|Systematic (IUPAC) name|
|Pregnancy cat.||B3 (AU) C (US)|
|Legal status||Prescription Only (S4) (AU) POM (UK) ℞-only (US)|
|Bioavailability||almost complete (~80%)|
|Mol. mass||364.417 g/mol|
| (what is this?) (verify)|
Bumetanide (trade names Bumex or Burinex) is a loop diuretic of the sulfamyl category to treat heart failure. It is often used in people in whom high doses of furosemide are ineffective. It is marketed by Hoffmann-La Roche. The main difference between the two substances is in bioavailability and pharmacodynamic potency. Furosemide is incompletely absorbed in the intestine (60%), and there is substantial inter- and intraindividual differences in bioavailability (range 10-90%). Bumetanide is almost completely absorbed (80%), and the absorption is not altered when it is taken with food. It is said to be a more predictable diuretic, meaning that the predictable absorption is reflected in a more predictable effect.
Bumetanide is 40 times more potent than furosemide (for patients with normal renal function).
In the brain, bumetanide blocks the NKCC1 cation-chloride co-transporter, and thus decreases internal chloride concentration in neurons. In turn, this concentration change makes the action of GABA more hyperpolarizing, which may be useful for treatment of neonatal seizures, that quite often are not responsive to traditional GABA-targeted treatment, such as barbiturates. Bumetanide is therefore currently under evaluation as a prospective antiepileptic drug.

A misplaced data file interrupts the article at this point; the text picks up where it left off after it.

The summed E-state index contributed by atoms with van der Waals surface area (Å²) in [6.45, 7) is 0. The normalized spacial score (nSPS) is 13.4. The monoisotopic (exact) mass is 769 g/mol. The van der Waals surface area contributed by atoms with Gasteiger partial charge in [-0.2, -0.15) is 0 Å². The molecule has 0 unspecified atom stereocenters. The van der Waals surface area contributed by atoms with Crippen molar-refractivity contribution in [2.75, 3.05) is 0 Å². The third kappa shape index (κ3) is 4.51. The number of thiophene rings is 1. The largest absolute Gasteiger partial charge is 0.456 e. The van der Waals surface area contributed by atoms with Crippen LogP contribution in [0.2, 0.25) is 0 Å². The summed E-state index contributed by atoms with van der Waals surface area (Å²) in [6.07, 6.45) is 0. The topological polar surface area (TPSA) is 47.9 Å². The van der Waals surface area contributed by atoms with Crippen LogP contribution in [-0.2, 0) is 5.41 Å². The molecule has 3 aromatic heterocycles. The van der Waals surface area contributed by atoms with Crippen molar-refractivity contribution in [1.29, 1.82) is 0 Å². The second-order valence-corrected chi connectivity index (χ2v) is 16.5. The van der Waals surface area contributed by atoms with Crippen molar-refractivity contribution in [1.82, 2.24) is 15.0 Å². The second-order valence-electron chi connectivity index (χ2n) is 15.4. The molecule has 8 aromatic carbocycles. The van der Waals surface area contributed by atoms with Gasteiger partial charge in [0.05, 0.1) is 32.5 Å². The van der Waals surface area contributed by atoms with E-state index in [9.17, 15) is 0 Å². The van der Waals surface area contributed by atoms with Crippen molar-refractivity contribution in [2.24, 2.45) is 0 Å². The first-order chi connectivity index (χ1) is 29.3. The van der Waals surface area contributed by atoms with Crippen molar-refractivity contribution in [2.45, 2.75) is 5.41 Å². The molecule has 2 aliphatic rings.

On October 24, 2008, ESPN reported a number of NFL players were being suspended under the steroid policy as a result of taking bumetanide. The drug is often used for weight loss, but also to mask other drugs or steroids by helping to dilute the contents of the user's urine, yielding a lower concentration of filtered substances which may then go undetected.
Bumetanide was an undisclosed active ingredient in the over the counter weight loss supplement StarCaps. StarCaps was pulled off the market after the presence of the undisclosed ingredient was discovered by the Food and Drug Administration.
- ^ a b Brunton, Laurence; Lazo, John S.; Parker, Keith L., eds. (2006). Goodman & Gilman's The Pharmacological Basis of Therapeutics (11th ed.). New York: McGraw-Hill. pp. 749–753. ISBN 0-07-142280-3.
- ^ Kahle, K. T.; Barnett, S. M.; Sassower, K. C.; Staley, K. J. (2009). "Decreased Seizure Activity in a Human Neonate Treated With Bumetanide, an Inhibitor of the Na+–K+–2Cl− Cotransporter NKCC1". Journal of Child Neurology 24 (5): 572–576. doi:10.1177/0883073809333526. PMID 19406757.